CPF results frameworks do not properly capture the contributions of advisory services, analytics, policy dialogues, or convening power. The country-level results system is meant to capture the effects of various types of interventions, lending and nonlending. Interviewed World Bank staff recognized the challenge of quantifying verifiable metrics for analytical and capacity-building work. At the same time, there is emerging empirical evidence—from AidData microlevel surveys with 1,244 public sector officials in 121 developing countries—that the World Bank has substantially greater influence over the direction, design, and implementation of government policies than most of its bilateral and multilateral peers. This policy influence is at least in part because of the World Bank’s analytical work, advisory services, and technical assistance. Country teams, especially staff interviewed working on IBRD countries, find it difficult in the current results system to do justice to the World Bank’s ASA contributions to institutional strengthening and capacity building. Box 3.2 illustrates an attempt at going beyond what is expected from the results system and carrying out a dedicated evaluation of the CMU’s RAS program. IFC has developed a project-level evaluation system for advisory services that seeks to capture the influence of the project on direct recipients of the advice as well as the extent to which project activities have made a difference at the market or sector level. However, IFC’s contribution is underrepresented in CPF results frameworks and a very small number of indicators in the sample reviewed captured the results of IFC’s advisory services.

Box 3.2. Evaluating Advisory Services in Romania

The Romania country engagement has a large reimbursable advisory services (RAS) program, and the country office decided to commission two evaluations of its program to better understand its contribution to institutional change in the country. The first covered the RAS program between 2012 and 2015; the second is in process. The first evaluation assessed the 39 RAS agreements conducted with line ministries, government agencies, and local authorities for a total value of approximately $59 million. The evaluation classified the type of capacity challenges that the RAS program was seeking to address and traced the effect of RAS along an institutional capacity change pathway. The evaluation concluded that the World Bank had strengthened institutional capacity across 15 Romanian agencies at the central, regional, and country levels through three main channels: enhancing the effectiveness of organizational arrangements, enhancing the efficiency of policy instruments, and strengthening the ownership for reforms among various levels of institutional actors. The RAS program had played a key catalytic role in helping Romania leverage European Union funding for achieving development objectives. The Romania country office found the evaluation useful and better adapted to its knowledge and accountability needs than Country Partnership Framework results frameworks. To dig deeper into assessing and understanding its contribution to Romania’s institutional strengthening, the country team is partnering with the Governance Global Practice to carry out a second evaluation and test specific parts of its theory of institutional change.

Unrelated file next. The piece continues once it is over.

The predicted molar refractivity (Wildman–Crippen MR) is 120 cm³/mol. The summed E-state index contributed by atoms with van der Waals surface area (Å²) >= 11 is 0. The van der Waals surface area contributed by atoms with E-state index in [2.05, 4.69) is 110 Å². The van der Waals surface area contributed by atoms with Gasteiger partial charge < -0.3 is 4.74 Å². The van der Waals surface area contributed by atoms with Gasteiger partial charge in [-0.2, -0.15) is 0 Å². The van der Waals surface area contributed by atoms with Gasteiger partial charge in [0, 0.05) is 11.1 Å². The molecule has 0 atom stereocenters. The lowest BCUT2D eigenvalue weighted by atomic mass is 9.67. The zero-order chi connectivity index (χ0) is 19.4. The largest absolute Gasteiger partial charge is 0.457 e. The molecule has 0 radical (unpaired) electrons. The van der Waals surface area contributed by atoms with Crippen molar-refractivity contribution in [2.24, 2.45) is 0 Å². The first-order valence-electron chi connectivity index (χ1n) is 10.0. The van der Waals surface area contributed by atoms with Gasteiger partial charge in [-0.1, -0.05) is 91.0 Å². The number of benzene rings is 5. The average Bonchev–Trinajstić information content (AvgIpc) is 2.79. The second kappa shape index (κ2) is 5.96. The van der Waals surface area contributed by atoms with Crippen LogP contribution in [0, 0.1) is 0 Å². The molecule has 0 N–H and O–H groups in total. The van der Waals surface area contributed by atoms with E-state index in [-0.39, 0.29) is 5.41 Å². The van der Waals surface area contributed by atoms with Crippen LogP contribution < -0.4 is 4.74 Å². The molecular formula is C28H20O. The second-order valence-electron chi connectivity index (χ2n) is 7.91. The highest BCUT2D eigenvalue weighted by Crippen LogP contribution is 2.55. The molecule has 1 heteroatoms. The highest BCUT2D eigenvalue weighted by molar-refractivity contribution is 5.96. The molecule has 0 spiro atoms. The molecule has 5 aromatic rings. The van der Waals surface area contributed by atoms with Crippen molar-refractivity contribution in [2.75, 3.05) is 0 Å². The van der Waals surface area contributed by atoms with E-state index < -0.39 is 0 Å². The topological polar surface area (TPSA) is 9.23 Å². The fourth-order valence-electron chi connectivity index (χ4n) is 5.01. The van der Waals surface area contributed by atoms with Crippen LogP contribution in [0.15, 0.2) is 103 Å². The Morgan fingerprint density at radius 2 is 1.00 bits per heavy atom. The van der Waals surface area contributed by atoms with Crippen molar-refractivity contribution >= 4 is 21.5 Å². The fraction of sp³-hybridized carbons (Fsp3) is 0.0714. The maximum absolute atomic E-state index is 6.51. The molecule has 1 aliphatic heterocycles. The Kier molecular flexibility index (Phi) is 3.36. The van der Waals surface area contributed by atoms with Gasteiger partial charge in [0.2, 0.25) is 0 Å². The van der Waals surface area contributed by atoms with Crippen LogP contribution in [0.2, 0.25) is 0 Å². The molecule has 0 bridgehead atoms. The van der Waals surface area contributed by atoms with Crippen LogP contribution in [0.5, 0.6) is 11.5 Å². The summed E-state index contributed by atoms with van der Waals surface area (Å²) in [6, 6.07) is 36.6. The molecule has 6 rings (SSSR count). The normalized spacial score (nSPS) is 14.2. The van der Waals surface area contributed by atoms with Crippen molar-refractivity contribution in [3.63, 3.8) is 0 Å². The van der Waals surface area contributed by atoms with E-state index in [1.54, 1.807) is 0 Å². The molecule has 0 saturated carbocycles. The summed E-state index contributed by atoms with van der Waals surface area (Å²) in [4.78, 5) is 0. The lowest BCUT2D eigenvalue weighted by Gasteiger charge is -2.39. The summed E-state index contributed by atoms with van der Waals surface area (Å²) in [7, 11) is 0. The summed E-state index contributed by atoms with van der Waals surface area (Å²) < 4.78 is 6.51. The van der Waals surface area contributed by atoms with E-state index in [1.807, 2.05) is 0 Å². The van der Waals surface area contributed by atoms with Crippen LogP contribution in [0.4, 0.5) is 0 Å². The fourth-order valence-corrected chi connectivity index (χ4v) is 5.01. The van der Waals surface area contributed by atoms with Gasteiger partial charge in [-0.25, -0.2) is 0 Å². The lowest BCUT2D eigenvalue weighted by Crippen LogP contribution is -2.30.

Source: World Bank 2016d.

Staff raised concerns that country-level results systems have a disproportionate focus on lending projects, rather than on other instruments, and on medium-term goals rather than long-term outcomes. Current country-level results systems collect information primarily on lending and investments because they supply measurable indicators of progress. However, this approach misses the results contributions from other instruments, such as capacity building, analytical work and policy dialogue, and combined interventions; thus, it does not promote synergy across interventions to support objectives. There are signs that complying with the country-level results system has subtle but pernicious effects on teams’ behaviors. Staff argue that if the results system disproportionately focuses on lending, it can have the adverse effect of driving attention and resources away from other instruments that in certain contexts are better suited to pursue certain types of outcomes. Many staff also argue that the emphasis on results frameworks and attributable time-bound indicators has other negative effects. It encourages country teams to pay too much attention to outputs and immediate goals rather than the big picture; it misses opportunities to identify synergies and complementarities across instruments; and it encourages risk aversion by favoring safe and achievable projects that might have solid but incremental effects rather than risky endeavors that might have transformative impacts or might miss their targets.